Fri, 24 Mar 2023 17:24:00 GMT
‘26.2 You’re Gonna Need Milk for That’ is a campaign from the US dairy industry’s educational body MilkPEP that began last year when the organisation took over Times Square and sponsored any woman running in the New York Marathon. This year, in partnership with Stagwell’s audience-first and data-driven creative agency GALE, the educational program has expanded its sponsorship offer to any female runner taking part in marathons nationwide.
As well as the sponsorship aspect, ‘26.2 YGNMFT’ 2023 also involves an OOH takeover of Times Square, spotlights women runners on socials and in select print publications, and donates to Girls on the Run International, an organisation dedicated to
empowering young girls through physical activity. MilkPEP’s sponsorship tour has also been expanded to include the Denver and Chicago marathons, where the organisation will be bringing experts, resources and, yes, milk to its runners on the days of the events.
LBB’s Ben Conway caught up with MilkPEP’s chief marketing officer, Yin Woon Rani and GALE’s associate creative director, Eliza Florendo to find out how the campaign has evolved in 2023, why the organisation is only featuring women in its campaigns this year, and how the industry can be helping to close the gender equality gap in sports.
Yin> The alarming statistic is from a 30-year study from USC/Purdue University. What is also interesting is that sports coverage for women's sports remains at the same level as it was in the ‘80s. That said, even when women's sports do receive airtime, the production quality and technical aspects of the coverage are often inferior to those of men's sports. Clearly, there is much work to be done in this area and while we are not able to solve the issue entirely on our own, our hope is that our commitment represents a crucial step in the right direction.
Eliza> There were two distinct moments I remember. The initial finding of the statistic - we were disappointed, but not surprised. And we knew we wanted to close that gap. But then we realised that the statistic we found was actually from 30 years ago, but the 5% number still remained the same - that was the real shocker. In 2023, you’re kind of like, ‘there’s no way that’s true’. So I went on some sports and news sites and actively looked for female coverage. It took me a few pages to find some.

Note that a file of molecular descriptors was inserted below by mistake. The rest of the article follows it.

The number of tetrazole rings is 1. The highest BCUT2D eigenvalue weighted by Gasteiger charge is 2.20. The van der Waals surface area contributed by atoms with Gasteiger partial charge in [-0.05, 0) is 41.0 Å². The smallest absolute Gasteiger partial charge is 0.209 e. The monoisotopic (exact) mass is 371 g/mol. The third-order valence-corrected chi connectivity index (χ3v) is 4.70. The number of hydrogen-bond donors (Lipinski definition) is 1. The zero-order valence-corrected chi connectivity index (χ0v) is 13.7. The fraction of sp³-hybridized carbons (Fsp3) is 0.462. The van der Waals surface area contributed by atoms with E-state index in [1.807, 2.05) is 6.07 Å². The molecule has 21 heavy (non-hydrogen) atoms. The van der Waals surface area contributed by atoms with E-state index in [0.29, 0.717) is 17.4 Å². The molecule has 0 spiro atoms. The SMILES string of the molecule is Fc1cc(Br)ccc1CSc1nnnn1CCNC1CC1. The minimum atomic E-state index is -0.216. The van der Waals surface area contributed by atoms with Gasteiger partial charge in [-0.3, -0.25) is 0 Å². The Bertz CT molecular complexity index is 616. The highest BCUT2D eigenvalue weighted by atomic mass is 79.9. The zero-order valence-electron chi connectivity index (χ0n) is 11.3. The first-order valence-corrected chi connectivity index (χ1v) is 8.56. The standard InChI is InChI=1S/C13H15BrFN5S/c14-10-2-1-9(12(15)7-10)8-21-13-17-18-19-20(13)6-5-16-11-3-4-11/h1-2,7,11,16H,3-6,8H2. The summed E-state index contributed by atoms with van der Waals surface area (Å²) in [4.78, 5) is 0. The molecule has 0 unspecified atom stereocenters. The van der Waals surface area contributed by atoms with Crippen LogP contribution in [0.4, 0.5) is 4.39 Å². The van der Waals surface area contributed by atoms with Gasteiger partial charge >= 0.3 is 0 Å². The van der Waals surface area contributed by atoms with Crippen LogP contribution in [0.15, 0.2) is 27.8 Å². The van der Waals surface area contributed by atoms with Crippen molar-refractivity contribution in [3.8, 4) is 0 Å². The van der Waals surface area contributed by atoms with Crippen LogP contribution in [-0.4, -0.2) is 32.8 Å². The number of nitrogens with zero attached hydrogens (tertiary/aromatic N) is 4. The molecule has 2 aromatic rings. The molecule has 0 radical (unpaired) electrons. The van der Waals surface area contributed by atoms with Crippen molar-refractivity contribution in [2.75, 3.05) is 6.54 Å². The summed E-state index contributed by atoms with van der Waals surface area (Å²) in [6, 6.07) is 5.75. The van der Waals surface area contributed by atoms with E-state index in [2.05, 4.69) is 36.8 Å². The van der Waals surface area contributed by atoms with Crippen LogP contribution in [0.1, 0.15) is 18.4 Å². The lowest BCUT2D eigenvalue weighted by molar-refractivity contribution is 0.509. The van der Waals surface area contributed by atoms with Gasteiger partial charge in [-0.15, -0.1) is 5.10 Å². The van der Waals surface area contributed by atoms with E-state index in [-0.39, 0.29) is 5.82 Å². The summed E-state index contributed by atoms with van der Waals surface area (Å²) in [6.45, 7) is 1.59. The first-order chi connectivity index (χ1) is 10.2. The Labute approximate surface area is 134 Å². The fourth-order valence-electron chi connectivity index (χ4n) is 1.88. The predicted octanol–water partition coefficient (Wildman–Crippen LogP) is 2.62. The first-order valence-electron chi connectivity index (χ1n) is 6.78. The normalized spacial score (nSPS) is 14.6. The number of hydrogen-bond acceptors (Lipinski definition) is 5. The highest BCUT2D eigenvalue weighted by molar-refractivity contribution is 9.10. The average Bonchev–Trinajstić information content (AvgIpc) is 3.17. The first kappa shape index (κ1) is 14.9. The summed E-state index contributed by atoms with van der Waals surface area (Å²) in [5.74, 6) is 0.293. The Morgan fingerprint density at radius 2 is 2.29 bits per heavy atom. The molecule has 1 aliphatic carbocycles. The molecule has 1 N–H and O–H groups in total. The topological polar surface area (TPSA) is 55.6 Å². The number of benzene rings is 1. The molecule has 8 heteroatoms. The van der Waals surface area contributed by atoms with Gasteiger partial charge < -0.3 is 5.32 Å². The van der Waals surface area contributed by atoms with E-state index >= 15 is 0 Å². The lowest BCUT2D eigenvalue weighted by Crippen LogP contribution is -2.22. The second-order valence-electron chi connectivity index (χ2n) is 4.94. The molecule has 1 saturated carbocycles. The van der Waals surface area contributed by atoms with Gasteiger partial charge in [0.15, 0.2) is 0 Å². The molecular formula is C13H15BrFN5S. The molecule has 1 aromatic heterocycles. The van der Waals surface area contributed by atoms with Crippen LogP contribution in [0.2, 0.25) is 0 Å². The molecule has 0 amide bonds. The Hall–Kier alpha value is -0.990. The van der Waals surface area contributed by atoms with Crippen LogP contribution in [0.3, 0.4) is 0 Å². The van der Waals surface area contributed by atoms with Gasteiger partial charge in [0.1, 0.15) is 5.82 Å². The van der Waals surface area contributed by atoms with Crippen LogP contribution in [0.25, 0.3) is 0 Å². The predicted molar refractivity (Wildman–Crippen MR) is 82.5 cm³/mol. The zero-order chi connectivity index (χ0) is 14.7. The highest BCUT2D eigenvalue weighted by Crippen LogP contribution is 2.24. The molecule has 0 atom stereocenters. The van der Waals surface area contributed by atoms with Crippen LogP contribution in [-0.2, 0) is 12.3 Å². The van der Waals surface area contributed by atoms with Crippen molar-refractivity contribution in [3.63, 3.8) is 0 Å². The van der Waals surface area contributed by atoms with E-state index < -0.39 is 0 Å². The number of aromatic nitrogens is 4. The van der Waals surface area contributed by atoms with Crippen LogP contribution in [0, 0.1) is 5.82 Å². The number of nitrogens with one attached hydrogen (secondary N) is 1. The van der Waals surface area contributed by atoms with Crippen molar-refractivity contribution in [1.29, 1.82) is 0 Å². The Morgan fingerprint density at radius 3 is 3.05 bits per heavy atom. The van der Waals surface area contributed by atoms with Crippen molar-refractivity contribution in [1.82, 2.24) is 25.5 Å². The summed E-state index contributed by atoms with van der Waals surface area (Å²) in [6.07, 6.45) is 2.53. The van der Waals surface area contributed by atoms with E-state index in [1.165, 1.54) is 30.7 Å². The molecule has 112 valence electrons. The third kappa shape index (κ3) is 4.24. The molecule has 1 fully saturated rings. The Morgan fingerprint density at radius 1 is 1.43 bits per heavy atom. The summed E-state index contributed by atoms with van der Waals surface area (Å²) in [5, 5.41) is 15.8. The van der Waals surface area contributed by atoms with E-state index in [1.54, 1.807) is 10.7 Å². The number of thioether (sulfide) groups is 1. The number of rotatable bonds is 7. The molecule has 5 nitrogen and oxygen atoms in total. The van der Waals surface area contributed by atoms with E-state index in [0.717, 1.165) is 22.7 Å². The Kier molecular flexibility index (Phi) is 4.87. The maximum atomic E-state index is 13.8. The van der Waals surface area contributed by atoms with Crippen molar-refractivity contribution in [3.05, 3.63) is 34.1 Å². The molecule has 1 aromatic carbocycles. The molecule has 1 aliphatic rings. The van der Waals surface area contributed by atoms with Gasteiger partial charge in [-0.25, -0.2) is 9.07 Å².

Yin> The media markets were chosen strategically to coincide with our sponsorship tour cities. Following our presence at the marathon in NYC in 2022, Milk will be showing up to support women aiming to run marathons in Denver, Chicago and New York - before, during and after those races. We selected media that we believe women training for those particular races will see - our goal is for the women running those marathons to know that Milk is showing up for them and that we want to sponsor them as they push towards their finish line.
Eliza> ‘26.2 YGNMFT’ is all about highlighting real women running marathons. Not celebrities or huge household names, but everyday people who look like me and you. It was important to us to find women that reflected that. Noor Abukaram was someone I actually met at the New York City expo and interviewed about her initiative, Let Noor Run... It's important to us to have a partnership with these women – not just a one-time flash in the pan. We try our best to keep that partnership going.
Yin> While a marathon is the same distance for anyone, women often face significant disparities in terms of sponsorship, support, and visibility. Following our successful launch at the New York marathon last year, we received an overwhelming response from women expressing their gratitude and urging us to expand our support to other marathons throughout the year.
Eliza> We got so many DMs on social from women asking if we were going to be in other cities. We found that there was a thirst and need for support on the ground at other marathons, so it felt like a no-brainer. We were fired up to keep going, to meet and sponsor more women, and to tell their stories. So this year, we’re expanding to Denver and Chicago, as well as New York.
Yin> Thanks to the 3,500+ women who joined #TeamMilk at the New York Marathon, we were able to raise an incredible $600,000 for Girls on the Run. These women came from 46 different states across the nation to run together in New York City, showing the power of community and collective action.